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In the world of corporate bonds, the yield spread over the sovereign benchmark reflects the liquidity premium and, more importantly, investors’ compensation for default risk. Accurate measurement of default risk is critical in determining the required risk premium on bonds. But the official default rate, which is measured and published by rating agencies, can be subject to distortions because certain capital losses, corporate buybacks, tenders and exchanges may not be accurately represented in the default rate calculations. In a macroeconomic environment likely to be characterized by greater performance differentiation among credit markets, sectors and issuers, paying closer attention to these potential distortions will prove invaluable to the credit selection process.
Conventional Default Rate Calculations May Omit or Discount Important Factors Typically, annual default rates are calculated by dividing the total value of euro-denominated defaults by the average value of all outstanding euro-denominated bonds within a particular category of bonds in any given year. The annual default rates are then added and averaged over a longer time horizon to provide an estimate of the average annual default rate within a given rating category. When gauging the inherent default risk of a specific bond, investors tend to consider the credit quality of the issuer along with a range of other factors including macroeconomic growth prospects and lending standards.
In the event of a default – when the issuer is not able to pay the interest on the bond or pay back the principal at maturity – the bonds are likely to drop to their recovery value, which is usually above zero. (The recovery value, or recovery rate when stated as a percentage of par value, is the price of the debt at the end of the month in which the default occurs.) Over the longer term, the average default rate for high yield issues (those rated below BBB) has typically been between 4%–5%, while the average recovery rate has been around 40% of the notional amount. The European high yield default rate is still lower than the U.S. default rate, though it has started to rise in the last few years. According to Moody’s Default Report (January 2010), the issuer-weighted default rate in European high yield rose from 1.1% in 2007 to 2.0% in 2008 and again in 2009 to 10.3%. We think it is likely that the default rate has peaked in this cycle and should decline to levels somewhere around 4%–6% in 2010, a rate closer to the long-term average.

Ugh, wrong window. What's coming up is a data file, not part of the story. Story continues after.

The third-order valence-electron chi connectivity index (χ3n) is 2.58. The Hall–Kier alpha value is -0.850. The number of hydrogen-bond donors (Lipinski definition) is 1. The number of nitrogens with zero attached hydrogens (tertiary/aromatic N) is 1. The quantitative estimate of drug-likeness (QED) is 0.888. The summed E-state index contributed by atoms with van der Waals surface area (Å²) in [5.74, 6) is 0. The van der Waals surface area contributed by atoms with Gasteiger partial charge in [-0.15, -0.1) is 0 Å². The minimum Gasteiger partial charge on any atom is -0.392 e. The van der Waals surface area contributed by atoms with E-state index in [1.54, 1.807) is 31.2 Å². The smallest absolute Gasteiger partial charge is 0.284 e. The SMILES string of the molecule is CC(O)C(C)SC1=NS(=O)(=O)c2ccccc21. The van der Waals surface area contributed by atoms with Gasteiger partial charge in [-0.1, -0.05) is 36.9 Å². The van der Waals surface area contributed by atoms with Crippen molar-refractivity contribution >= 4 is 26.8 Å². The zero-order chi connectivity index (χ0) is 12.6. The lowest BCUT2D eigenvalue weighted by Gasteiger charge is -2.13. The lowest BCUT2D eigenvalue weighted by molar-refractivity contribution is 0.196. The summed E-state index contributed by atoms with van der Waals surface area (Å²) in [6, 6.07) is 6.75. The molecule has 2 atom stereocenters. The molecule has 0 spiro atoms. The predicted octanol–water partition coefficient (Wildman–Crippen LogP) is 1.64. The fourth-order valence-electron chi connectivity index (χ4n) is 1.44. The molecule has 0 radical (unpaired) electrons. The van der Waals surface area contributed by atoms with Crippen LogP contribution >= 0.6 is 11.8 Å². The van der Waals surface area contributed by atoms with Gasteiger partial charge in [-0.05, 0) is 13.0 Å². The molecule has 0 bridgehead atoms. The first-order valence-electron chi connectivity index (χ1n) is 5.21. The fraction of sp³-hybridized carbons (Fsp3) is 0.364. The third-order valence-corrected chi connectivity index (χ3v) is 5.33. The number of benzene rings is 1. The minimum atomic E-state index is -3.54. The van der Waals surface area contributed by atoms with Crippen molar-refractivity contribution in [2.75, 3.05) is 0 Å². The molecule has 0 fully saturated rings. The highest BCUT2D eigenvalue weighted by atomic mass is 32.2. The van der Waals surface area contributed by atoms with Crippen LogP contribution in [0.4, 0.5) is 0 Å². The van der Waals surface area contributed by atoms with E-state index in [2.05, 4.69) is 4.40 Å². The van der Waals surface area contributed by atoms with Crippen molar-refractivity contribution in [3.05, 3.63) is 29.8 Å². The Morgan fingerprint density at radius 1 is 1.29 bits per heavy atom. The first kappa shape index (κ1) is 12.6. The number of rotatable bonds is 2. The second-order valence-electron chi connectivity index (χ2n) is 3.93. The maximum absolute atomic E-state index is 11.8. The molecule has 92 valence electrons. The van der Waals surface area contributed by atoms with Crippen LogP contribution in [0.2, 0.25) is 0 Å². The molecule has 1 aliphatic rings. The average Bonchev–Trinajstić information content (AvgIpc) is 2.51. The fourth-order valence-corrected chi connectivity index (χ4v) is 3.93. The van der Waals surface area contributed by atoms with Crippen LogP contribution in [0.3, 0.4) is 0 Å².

Under their existing measurement framework, the rating agencies may not always take into account certain capital losses when calculating the official default rate. For example, the official default rate does not include defaults of unrated bonds, nor defaults in the loan market (the latter due to their private nature). Other potential risks for bondholders that are only partially factored into standard default rate analysis are bond buybacks, tenders and exchanges. If investors do suffer a loss as a result of these actions, this is usually compared to a (partial) default on the company’s obligations – it is therefore worth questioning the prevailing methodology behind “official” default rates. Are current default rates underestimating the actual losses bondholders incur? Unfortunately, there is no standard answer to this question, not least because there are different categories of activities that may increase default risk or otherwise complicate the calculations.
Buybacks and Beyond: Categories of Potential Default-Related Risks Companies can quietly buy back their own bonds in the open market. They usually do this through investment banks so the seller is less likely to know if the bond is being repurchased by the issuer, and in any case, the sale is voluntary. For the issuer, these buybacks are opportunistic and usually don’t exceed a small portion of an existing bond issue.
In order to buy back a more meaningful portion or even the entire bond issue, companies will typically launch a formal tender, where they extend an official offer to buy back their own bonds. Usually, the company will either identify a price or price range plus a maximum notional amount of bonds it is interested in repurchasing. In the case of a price range, the final tender price is determined by a (reverse) Dutch auction – the lowest price at which the desired quantity can be repurchased.
We can say both of the above activities fall within the “par tender” category because they are instances where companies tender for their bonds at around par value. Examples include cash-rich companies for which debt reduction is a very efficient way to use their cash. In this situation, investors generally have the option of keeping their bonds or tendering them in exchange for a cash payment. Such companies, even if they have a non–investment grade rating, do not usually suffer from any material operational issues at the time of the tender. Investors are likely to make their decisions based on factors such as tender price, bond liquidity and the future prospects of the company and its industry. There have been recent examples in the European high yield market where healthy companies have reduced their debt by 15%–25% via a par tender offer.